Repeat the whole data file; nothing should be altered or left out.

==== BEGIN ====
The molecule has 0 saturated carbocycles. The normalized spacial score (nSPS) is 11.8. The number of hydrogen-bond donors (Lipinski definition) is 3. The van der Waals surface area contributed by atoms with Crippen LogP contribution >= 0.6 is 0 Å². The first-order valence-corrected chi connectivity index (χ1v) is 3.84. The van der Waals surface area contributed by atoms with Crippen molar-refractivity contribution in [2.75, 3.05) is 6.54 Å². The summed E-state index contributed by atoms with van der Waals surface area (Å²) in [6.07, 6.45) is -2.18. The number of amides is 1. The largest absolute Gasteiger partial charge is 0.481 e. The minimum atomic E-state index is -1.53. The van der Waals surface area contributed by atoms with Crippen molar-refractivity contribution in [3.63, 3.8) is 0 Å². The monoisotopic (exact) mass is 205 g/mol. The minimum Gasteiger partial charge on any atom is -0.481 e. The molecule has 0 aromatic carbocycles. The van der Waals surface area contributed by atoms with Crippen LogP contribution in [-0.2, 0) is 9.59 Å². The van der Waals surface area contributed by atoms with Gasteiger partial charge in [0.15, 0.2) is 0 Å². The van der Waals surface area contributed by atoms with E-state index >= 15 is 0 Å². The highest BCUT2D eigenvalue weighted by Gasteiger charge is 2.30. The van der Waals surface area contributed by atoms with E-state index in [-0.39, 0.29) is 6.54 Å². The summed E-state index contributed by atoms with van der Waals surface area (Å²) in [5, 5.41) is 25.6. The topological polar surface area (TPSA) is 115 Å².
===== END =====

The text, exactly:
The molecule has 0 saturated carbocycles. The normalized spacial score (nSPS) is 11.8. The number of hydrogen-bond donors (Lipinski definition) is 3. The van der Waals surface area contributed by atoms with Crippen LogP contribution >= 0.6 is 0 Å². The first-order valence-corrected chi connectivity index (χ1v) is 3.84. The van der Waals surface area contributed by atoms with Crippen molar-refractivity contribution in [2.75, 3.05) is 6.54 Å². The summed E-state index contributed by atoms with van der Waals surface area (Å²) in [6.07, 6.45) is -2.18. The number of amides is 1. The largest absolute Gasteiger partial charge is 0.481 e. The minimum atomic E-state index is -1.53. The van der Waals surface area contributed by atoms with Crippen molar-refractivity contribution in [3.63, 3.8) is 0 Å². The monoisotopic (exact) mass is 205 g/mol. The minimum Gasteiger partial charge on any atom is -0.481 e. The molecule has 0 aromatic carbocycles. The van der Waals surface area contributed by atoms with Crippen LogP contribution in [-0.2, 0) is 9.59 Å². The van der Waals surface area contributed by atoms with Gasteiger partial charge in [0.15, 0.2) is 0 Å². The van der Waals surface area contributed by atoms with E-state index >= 15 is 0 Å². The highest BCUT2D eigenvalue weighted by Gasteiger charge is 2.30. The van der Waals surface area contributed by atoms with E-state index in [-0.39, 0.29) is 6.54 Å². The summed E-state index contributed by atoms with van der Waals surface area (Å²) in [5, 5.41) is 25.6. The topological polar surface area (TPSA) is 115 Å².